KauaiHawaii Tourism Authority/Tor JohnsonBy B Ang

Remember the opening scenes of the 1970s TV series, Fantasy Island? It was filmed on Kauai, a tropical dream island that continues to exude the same magical charm.

Nicknamed the “Garden Island”, Kauai boasts lush forests, three National Tropical Botanical Gardens and seven distinct microclimates. Heavily forested mountainous regions lie in the middle while beaches cover almost half its shoreline, many only accessible by hiking.

Kauai is the most active Hawaiian island offering adventures like biking, horseback riding, hiking, ziplining, ocean and river kayaking, sailing, fishing, snorkeling, scuba diving and golfing. It has the oldest and most protected reef eco-system among the major Hawaiian islands, where one-third of the world’s fish species can be found; and some of the best snorkeling along the Napali coast.

Head North
Standing at the northernmost point of the island, Kilauea Lighthouse played an important role in guiding ships heading to the Orient between 1913 and 1975. In 1927, it even helped pilots navigate on the first trans-Pacific flight from the west coast (Oakland) to Honolulu.

Nearby, the Kilauea Point National Wildlife Refuge is home to the largest colony of nesting seabirds in Hawaii, attracting migratory birds like the Laysan albatross and Pacific Golden Plover. Resident wildlife here includes Hawaii’s state bird – nene, an endangered Hawaiian goose – Hawaiian monk seals, spinner dolphins and native coastal plants.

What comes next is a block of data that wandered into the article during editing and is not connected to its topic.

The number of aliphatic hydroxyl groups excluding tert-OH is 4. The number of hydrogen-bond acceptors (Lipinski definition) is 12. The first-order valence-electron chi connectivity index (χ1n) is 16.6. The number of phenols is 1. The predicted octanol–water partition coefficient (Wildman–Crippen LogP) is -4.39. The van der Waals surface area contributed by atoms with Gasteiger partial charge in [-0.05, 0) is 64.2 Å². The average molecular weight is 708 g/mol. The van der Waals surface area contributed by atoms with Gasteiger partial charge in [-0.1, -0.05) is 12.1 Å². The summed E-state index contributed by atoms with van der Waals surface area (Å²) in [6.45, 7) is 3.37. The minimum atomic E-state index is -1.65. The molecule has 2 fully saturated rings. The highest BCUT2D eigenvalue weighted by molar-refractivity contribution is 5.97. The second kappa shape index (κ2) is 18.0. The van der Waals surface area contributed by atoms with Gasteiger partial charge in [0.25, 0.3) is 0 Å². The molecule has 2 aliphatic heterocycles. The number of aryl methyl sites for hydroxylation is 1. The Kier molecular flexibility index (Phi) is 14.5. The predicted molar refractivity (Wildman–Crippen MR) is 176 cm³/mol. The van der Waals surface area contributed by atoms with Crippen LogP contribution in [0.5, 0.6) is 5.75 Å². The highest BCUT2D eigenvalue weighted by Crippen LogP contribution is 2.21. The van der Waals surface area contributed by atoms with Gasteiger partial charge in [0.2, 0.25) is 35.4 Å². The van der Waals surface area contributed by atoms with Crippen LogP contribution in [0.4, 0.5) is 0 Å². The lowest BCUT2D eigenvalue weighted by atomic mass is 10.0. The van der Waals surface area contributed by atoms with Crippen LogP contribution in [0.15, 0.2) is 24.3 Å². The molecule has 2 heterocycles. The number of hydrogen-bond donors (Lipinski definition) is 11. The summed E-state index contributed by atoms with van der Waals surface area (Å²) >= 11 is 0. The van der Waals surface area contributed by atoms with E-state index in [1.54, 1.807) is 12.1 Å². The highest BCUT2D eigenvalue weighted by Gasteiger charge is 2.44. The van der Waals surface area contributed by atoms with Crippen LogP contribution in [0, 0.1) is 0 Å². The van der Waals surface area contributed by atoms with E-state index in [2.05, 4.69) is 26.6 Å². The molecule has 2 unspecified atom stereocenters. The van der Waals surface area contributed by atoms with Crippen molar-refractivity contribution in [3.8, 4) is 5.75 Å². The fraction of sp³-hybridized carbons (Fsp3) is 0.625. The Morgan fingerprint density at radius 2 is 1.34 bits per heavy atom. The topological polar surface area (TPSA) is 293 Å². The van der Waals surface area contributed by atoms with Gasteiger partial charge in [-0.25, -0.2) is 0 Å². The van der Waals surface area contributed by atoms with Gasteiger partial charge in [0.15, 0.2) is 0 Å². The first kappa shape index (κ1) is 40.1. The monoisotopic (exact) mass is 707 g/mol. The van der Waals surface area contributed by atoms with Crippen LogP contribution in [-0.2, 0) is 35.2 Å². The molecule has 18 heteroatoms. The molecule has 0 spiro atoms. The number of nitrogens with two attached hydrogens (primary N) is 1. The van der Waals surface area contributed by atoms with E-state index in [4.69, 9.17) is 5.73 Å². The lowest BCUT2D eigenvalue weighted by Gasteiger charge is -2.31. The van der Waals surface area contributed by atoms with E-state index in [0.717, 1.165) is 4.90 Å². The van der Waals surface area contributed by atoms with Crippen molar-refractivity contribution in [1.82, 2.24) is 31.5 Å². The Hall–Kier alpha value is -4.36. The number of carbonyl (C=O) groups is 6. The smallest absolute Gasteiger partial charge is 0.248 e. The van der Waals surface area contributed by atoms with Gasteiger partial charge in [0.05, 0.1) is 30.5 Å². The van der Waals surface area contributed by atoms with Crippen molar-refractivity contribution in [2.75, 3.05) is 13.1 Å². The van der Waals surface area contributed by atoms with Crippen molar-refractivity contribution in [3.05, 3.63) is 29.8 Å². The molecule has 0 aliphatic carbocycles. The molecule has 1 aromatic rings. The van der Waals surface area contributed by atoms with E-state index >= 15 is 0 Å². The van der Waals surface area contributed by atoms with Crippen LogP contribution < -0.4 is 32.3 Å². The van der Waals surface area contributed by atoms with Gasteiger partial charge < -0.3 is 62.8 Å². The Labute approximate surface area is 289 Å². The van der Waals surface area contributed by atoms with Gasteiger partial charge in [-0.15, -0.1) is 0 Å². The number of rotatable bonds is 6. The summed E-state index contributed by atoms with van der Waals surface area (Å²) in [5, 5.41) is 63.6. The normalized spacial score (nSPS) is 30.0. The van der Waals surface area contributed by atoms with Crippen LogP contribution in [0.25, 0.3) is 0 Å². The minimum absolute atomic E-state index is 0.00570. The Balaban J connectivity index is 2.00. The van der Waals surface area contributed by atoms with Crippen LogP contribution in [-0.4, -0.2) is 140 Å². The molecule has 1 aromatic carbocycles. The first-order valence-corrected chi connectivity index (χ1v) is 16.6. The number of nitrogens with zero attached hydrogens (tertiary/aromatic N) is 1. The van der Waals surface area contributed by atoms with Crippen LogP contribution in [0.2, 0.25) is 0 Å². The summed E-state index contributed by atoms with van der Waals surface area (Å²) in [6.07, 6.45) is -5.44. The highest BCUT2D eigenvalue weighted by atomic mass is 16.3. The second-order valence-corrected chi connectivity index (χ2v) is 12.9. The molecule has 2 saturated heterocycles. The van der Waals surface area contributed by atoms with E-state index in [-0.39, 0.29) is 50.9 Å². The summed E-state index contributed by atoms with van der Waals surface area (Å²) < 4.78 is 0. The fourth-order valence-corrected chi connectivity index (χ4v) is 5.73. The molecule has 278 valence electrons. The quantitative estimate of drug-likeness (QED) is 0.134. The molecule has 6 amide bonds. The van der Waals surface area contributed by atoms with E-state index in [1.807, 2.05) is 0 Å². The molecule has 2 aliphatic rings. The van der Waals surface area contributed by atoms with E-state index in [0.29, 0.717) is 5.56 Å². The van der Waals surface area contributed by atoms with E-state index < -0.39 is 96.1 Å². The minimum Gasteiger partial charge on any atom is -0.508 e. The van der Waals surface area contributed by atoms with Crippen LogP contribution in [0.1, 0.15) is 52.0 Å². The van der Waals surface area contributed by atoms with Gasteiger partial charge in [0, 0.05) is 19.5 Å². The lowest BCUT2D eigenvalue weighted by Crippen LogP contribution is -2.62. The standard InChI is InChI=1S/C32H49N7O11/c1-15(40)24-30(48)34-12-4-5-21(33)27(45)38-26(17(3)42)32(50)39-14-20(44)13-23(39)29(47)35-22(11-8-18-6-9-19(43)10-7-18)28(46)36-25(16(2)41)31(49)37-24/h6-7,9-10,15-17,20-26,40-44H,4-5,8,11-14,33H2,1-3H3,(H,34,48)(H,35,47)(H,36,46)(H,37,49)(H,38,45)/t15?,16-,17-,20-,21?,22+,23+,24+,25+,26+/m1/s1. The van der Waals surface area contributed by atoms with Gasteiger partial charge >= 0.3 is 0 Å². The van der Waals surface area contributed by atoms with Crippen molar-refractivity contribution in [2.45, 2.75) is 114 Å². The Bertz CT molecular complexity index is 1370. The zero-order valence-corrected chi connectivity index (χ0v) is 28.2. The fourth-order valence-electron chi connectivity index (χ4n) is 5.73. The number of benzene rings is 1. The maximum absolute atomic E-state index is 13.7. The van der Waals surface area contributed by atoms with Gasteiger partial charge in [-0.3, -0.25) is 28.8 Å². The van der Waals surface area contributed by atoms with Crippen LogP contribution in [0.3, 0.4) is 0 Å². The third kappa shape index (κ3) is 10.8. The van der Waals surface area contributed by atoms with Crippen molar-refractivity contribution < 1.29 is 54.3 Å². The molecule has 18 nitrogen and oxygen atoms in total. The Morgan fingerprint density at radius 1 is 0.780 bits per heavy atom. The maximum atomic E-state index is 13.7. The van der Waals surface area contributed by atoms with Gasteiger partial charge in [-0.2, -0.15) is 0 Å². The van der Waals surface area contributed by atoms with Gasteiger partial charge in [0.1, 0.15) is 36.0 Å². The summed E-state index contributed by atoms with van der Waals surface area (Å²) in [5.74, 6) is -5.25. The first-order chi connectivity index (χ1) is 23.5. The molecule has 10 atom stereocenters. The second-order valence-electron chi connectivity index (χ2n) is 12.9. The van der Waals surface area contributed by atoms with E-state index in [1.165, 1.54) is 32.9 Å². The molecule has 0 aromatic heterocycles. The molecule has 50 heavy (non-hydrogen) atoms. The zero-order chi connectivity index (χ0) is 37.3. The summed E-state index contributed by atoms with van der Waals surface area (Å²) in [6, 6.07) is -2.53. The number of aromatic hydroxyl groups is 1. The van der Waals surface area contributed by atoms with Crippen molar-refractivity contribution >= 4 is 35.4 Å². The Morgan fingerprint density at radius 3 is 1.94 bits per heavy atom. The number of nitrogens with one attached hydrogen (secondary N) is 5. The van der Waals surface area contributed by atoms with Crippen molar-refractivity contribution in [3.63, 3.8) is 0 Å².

Over in Hanalei Valley, Hanalei National Wildlife Refuge is the habitat for five endangered waterbirds – the Hawaiian duck, Hawaiian coot, the Hawaiian moorhen, Hawaiian stilt and the nene – and 49 other species. Along the northern shore, the road is linked by one-lane bridges. Drivers are advised to slow down and “Watch out for endangered alae ula crossing” road signs are posted close to the refuge.

Along the Napali coast, the Ka Ulu o Laka heiau is dedicated to the goddess of the hula. Hula dancers continue to practise at this historic and sacred temple, said to be the birthplace of the hula.

Listed under the National Register of Historic Places, the Waioli Mission House (1837) features a lava rock chimney and the wall clock installed in 1866, which still keeps perfect time. Waioli Huiia Church with its green shingles and stained glass windows stands at the front of the house.

Hanalei BayHawaii Tourism Authority/Dana EdmundsKnown as the sleepy surf town of Kauai, Hanalei Bay was named America’s Best Beach by Dr. Beach in 2009.

Down South
Spanning 16 kilometres, Koloa Heritage Trail traces the history of Kauai. Marked with descriptive signs, it covers 14 geological, historical and cultural sites. Among them is Old Koloa Town, home to Hawaii’s first commercial sugar plantation. In the mid-1800s, sugar became the state’s main industry, attracting 350,000 immigrant workers at the height of its boom.

At the Spouting Horn blowhole, each incoming wave, shoots a large spray of water through a natural lava tube. The spray can reach 18 metres if the swells are particularly large.

Endangered Hawaiian monk seals sometimes sunbathe on the shores of Poipu Beach while humpback whales pass by between November and May. To see the world’s largest collection of native Hawaiian plants, stop by McBryde Garden.